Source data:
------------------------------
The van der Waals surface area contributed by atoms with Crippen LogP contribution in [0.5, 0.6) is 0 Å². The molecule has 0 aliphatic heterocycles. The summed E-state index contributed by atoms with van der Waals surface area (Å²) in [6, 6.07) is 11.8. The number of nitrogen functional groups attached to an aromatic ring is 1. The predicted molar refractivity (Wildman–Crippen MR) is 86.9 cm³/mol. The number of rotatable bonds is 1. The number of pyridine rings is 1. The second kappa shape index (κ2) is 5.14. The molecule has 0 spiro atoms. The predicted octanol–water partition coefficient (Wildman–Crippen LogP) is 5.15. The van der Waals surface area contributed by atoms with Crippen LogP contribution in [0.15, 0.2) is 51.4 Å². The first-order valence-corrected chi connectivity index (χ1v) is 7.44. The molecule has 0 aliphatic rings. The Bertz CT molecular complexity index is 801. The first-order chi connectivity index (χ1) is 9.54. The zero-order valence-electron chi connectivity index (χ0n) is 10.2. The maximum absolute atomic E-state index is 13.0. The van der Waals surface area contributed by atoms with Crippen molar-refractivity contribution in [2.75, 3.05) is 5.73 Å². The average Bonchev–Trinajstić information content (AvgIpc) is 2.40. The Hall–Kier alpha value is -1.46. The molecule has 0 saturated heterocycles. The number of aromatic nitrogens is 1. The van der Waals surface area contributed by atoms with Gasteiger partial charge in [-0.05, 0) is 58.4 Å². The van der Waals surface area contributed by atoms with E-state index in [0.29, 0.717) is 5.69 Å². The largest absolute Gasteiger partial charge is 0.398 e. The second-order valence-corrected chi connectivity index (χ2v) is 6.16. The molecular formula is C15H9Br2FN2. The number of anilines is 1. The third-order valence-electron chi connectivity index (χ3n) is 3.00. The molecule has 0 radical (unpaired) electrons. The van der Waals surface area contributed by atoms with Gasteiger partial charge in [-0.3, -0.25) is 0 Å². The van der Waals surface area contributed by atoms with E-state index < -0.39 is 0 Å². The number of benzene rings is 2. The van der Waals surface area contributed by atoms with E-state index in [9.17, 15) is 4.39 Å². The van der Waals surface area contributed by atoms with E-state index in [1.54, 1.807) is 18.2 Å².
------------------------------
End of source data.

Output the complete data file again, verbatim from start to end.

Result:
The van der Waals surface area contributed by atoms with Crippen LogP contribution in [0.5, 0.6) is 0 Å². The molecule has 0 aliphatic heterocycles. The summed E-state index contributed by atoms with van der Waals surface area (Å²) in [6, 6.07) is 11.8. The number of nitrogen functional groups attached to an aromatic ring is 1. The predicted molar refractivity (Wildman–Crippen MR) is 86.9 cm³/mol. The number of rotatable bonds is 1. The number of pyridine rings is 1. The second kappa shape index (κ2) is 5.14. The molecule has 0 spiro atoms. The predicted octanol–water partition coefficient (Wildman–Crippen LogP) is 5.15. The van der Waals surface area contributed by atoms with Crippen LogP contribution in [0.15, 0.2) is 51.4 Å². The first-order valence-corrected chi connectivity index (χ1v) is 7.44. The molecule has 0 aliphatic rings. The Bertz CT molecular complexity index is 801. The first-order chi connectivity index (χ1) is 9.54. The zero-order valence-electron chi connectivity index (χ0n) is 10.2. The maximum absolute atomic E-state index is 13.0. The van der Waals surface area contributed by atoms with Crippen molar-refractivity contribution in [2.75, 3.05) is 5.73 Å². The average Bonchev–Trinajstić information content (AvgIpc) is 2.40. The Hall–Kier alpha value is -1.46. The molecule has 0 saturated heterocycles. The number of aromatic nitrogens is 1. The van der Waals surface area contributed by atoms with Gasteiger partial charge in [-0.05, 0) is 58.4 Å². The van der Waals surface area contributed by atoms with E-state index in [0.29, 0.717) is 5.69 Å². The largest absolute Gasteiger partial charge is 0.398 e. The second-order valence-corrected chi connectivity index (χ2v) is 6.16. The molecular formula is C15H9Br2FN2. The number of anilines is 1. The third-order valence-electron chi connectivity index (χ3n) is 3.00. The molecule has 0 radical (unpaired) electrons. The van der Waals surface area contributed by atoms with Gasteiger partial charge in [-0.3, -0.25) is 0 Å². The van der Waals surface area contributed by atoms with E-state index < -0.39 is 0 Å². The number of benzene rings is 2. The van der Waals surface area contributed by atoms with E-state index in [9.17, 15) is 4.39 Å². The van der Waals surface area contributed by atoms with E-state index in [1.54, 1.807) is 18.2 Å².